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2012 BMW M5 Overview
An all-new BMW M5 debuts for 2012, signifying a change of direction for the supercar while still maintaining a link to its past. Recognizing that fuel economy and efficiency have become important factors for even top-line performance-oriented luxury supercars, BMW has done away with the previous generation's naturally aspirated V10 engine, replacing it with a more powerful yet more efficient 4.4-liter V8 engine with twin turbochargers. In addition, the new M5 receives a redesigned chassis, better overall aerodynamics and updated interior features. Owners also can customize the M5 using nearly all the the options available for the automaker's 5 Series trims, on which the M5 is based.
In improving the M5's efficiency, BMW first sought to minimize its weight, although the vehicle still tips the scales at a rather hefty 4,288 pounds, an increase of almost 200 pounds over the previous generation. However, the new M5 (officially designated as the F10 in-house) sits on a 116.7-inch wheelbase, 3 inches longer than the previous generation's, so in a relative sense the automaker has managed to keep the M5's weight in check. Overall length measures 193.3 inches, up from 191.1 inches for the previous generation. To ensure the M5 remains as light on its feet as possible, the automaker utilized high-tensile and ultra-high-tensile steel, as well as aluminum, when crafting the body. BMW now says the M5's weight-to-power ratio is a rather acceptable 7 pounds per hp.
To power the M5, BMW borrowed the V8 engine that also drives the X5 M and X6 M sport-oriented crossover vehicles, then gave it a number of performance tweaks to create the most powerful engine ever for the M5, providing a perfect balance of high performance and efficiency, according to the automaker. The tweaked V8, officially known as the M TwinPower Turbo, pumps out an aggressive 560 hp at 6,000-7,000 rpm and maximum torque of 502 lb-ft at between 1,500 and 5,750 rpm. For the record, that's about 10 percent more horsepower than the previous V10 engine and about 30 percent more torque. With all that power, the M5 dashes from 0 to 62 mph in 4.4 seconds and can reach a speed of 124 mpg in 13 seconds. However, independent tests put the M5 in an even faster bracket, with a 0-to-60 time of just 3.7 seconds and a 12-second time to reach 120 mph. Top speed is electronically limited to 155 mph, although without the limitations the M5 can reach speeds of up to 190 mph.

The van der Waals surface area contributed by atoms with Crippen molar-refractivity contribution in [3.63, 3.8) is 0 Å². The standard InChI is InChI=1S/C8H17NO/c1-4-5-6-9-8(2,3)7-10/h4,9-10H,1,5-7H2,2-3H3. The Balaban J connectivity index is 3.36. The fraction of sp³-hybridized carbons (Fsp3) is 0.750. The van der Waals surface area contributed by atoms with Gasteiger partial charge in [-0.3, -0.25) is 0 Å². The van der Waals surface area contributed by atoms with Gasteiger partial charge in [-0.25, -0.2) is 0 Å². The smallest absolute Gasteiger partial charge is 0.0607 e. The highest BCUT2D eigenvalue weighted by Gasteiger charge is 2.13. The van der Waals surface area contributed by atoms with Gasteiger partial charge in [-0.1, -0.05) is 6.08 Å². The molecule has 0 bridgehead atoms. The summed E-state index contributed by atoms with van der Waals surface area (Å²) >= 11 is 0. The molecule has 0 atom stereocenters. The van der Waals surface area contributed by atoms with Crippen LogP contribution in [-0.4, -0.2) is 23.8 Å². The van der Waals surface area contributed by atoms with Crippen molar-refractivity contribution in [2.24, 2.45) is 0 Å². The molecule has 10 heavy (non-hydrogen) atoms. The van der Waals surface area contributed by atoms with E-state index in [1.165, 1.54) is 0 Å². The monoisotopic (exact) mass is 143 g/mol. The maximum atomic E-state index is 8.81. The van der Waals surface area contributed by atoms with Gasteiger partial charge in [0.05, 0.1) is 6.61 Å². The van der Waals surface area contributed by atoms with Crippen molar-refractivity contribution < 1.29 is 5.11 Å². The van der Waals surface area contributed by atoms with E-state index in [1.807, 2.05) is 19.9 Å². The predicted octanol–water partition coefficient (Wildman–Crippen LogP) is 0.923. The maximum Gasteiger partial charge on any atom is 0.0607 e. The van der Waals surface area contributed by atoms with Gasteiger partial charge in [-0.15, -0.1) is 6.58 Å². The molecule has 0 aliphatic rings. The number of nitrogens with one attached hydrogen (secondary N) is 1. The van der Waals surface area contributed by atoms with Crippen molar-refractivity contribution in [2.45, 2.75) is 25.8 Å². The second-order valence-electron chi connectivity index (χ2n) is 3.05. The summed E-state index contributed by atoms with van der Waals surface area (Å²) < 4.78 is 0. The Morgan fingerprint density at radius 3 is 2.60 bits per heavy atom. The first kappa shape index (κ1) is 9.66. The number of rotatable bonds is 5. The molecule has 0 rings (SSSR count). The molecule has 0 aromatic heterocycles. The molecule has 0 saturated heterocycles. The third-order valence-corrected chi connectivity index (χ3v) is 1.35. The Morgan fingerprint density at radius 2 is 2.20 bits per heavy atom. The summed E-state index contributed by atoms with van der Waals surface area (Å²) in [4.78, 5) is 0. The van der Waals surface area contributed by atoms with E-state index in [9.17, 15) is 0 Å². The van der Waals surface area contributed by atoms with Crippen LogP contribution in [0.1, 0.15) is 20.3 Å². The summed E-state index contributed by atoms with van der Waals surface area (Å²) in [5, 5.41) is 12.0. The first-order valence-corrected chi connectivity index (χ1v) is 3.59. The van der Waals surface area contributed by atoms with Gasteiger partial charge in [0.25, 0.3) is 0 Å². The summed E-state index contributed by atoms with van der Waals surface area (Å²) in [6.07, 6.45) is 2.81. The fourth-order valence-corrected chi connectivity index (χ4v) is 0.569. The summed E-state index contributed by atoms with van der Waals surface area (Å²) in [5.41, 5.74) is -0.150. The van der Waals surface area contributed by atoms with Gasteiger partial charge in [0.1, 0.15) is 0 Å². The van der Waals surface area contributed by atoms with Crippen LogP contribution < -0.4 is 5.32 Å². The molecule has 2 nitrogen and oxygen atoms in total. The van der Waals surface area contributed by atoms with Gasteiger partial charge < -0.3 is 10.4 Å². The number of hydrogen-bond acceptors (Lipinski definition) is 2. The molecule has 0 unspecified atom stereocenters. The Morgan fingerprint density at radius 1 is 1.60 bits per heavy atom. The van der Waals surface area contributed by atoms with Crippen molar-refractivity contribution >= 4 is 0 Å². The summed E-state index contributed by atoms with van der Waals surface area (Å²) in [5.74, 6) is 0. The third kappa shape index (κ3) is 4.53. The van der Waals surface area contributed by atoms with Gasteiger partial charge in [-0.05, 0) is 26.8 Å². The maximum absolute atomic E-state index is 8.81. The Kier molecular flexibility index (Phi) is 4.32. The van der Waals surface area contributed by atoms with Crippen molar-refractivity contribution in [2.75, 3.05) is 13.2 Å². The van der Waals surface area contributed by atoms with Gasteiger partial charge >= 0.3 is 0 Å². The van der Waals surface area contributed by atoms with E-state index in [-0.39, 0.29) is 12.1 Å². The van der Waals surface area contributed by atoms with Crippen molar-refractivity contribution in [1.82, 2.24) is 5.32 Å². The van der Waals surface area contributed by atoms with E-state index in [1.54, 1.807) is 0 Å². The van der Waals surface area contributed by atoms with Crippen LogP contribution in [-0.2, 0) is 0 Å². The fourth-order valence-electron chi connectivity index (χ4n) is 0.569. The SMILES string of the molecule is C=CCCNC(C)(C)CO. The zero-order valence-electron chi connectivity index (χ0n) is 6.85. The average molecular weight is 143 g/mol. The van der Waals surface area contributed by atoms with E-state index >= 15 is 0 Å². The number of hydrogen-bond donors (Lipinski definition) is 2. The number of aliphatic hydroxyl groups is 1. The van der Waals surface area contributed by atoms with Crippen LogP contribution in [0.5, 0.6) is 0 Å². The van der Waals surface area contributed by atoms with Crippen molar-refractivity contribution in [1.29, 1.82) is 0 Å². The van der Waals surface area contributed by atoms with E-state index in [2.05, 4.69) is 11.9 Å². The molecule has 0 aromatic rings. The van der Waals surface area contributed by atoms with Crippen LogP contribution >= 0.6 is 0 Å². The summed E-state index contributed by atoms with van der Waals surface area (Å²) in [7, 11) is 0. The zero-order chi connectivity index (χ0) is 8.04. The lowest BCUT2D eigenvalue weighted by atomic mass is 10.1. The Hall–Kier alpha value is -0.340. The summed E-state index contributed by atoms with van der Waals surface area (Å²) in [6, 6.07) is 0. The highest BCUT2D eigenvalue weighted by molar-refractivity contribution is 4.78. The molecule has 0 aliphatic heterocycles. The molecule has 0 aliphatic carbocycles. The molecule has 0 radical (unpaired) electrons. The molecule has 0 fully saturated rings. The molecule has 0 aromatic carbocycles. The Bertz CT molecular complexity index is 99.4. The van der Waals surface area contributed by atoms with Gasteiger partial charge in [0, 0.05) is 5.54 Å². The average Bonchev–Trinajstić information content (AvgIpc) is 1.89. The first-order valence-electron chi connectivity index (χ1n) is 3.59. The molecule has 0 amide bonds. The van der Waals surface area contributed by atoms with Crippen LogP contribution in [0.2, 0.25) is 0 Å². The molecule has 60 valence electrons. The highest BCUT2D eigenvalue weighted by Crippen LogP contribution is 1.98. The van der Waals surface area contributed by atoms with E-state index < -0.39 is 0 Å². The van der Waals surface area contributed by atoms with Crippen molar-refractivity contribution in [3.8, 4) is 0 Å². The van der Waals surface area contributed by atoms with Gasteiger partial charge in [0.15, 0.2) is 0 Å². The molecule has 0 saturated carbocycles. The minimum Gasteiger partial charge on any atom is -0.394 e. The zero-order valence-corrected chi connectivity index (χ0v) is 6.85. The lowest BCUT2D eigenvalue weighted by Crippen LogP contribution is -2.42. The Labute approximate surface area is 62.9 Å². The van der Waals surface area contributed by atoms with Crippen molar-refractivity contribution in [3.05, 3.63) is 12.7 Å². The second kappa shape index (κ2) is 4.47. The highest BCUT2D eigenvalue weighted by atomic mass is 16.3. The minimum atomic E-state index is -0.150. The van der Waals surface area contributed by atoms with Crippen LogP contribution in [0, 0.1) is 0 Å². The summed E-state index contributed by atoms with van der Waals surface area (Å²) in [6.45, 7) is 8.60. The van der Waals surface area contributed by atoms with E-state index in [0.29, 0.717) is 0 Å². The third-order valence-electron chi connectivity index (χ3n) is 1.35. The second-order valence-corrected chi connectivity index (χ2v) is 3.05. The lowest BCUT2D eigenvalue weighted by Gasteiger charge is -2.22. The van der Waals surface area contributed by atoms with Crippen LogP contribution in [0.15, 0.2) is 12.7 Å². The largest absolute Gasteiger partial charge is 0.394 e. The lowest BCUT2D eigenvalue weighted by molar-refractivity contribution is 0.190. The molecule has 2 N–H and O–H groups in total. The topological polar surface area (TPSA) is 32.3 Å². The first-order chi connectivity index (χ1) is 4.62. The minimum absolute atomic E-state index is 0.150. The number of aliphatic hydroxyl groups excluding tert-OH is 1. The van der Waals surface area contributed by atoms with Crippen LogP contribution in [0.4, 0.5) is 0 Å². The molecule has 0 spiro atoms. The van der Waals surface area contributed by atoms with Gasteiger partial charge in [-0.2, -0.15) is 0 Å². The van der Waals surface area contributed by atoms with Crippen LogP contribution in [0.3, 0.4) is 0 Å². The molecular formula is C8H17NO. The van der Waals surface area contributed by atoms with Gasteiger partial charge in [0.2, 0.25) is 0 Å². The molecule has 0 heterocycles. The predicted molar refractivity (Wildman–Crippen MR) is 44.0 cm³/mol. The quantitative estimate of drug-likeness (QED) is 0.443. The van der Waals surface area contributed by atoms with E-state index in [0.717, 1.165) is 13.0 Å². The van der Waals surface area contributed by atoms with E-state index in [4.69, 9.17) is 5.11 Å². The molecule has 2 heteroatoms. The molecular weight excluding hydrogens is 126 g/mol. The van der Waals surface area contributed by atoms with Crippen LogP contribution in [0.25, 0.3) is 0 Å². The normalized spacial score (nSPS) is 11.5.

To improve the engine's performance and efficiency, BMW reconfigured the layout of the intake and exhaust flows, essentially switching the two, and employs high-precision direct fuel injection. In addition, the automaker utilizes Valvetronic variable valve control technology, which helps boost torque and responsiveness as well as fuel efficiency. As a result, the engine delivers immediate throttle response yet still manages miles-per-gallon numbers into the low 20s, although some independent estimates put the numbers as high as 28.5 mpg.
To handle the high-torque, high-revving V8, BMW developed a new 7-speed double-clutch transmission, called the M DCT with Drivelogic System. It's designed to shift smoothly in either automatic or manual modes, with no clutch pedal required. This enables the driver to keep his foot on the accelerator pedal while shifting. The driver can also use steering-wheel-mounted paddle shifters to change gears manually. (BMW has confirmed that it will add a straight manual transmission in 2013.) A Low Speed Assistance mode makes it easier for the driver to feather power during stop-and-go traffic by tapping the accelerator pedal. In addition, an auto start-stop function switches off the engine when the vehicle stops moving to conserve fuel and starts it up again instantly when the driver releases the brake or presses the accelerator pedal.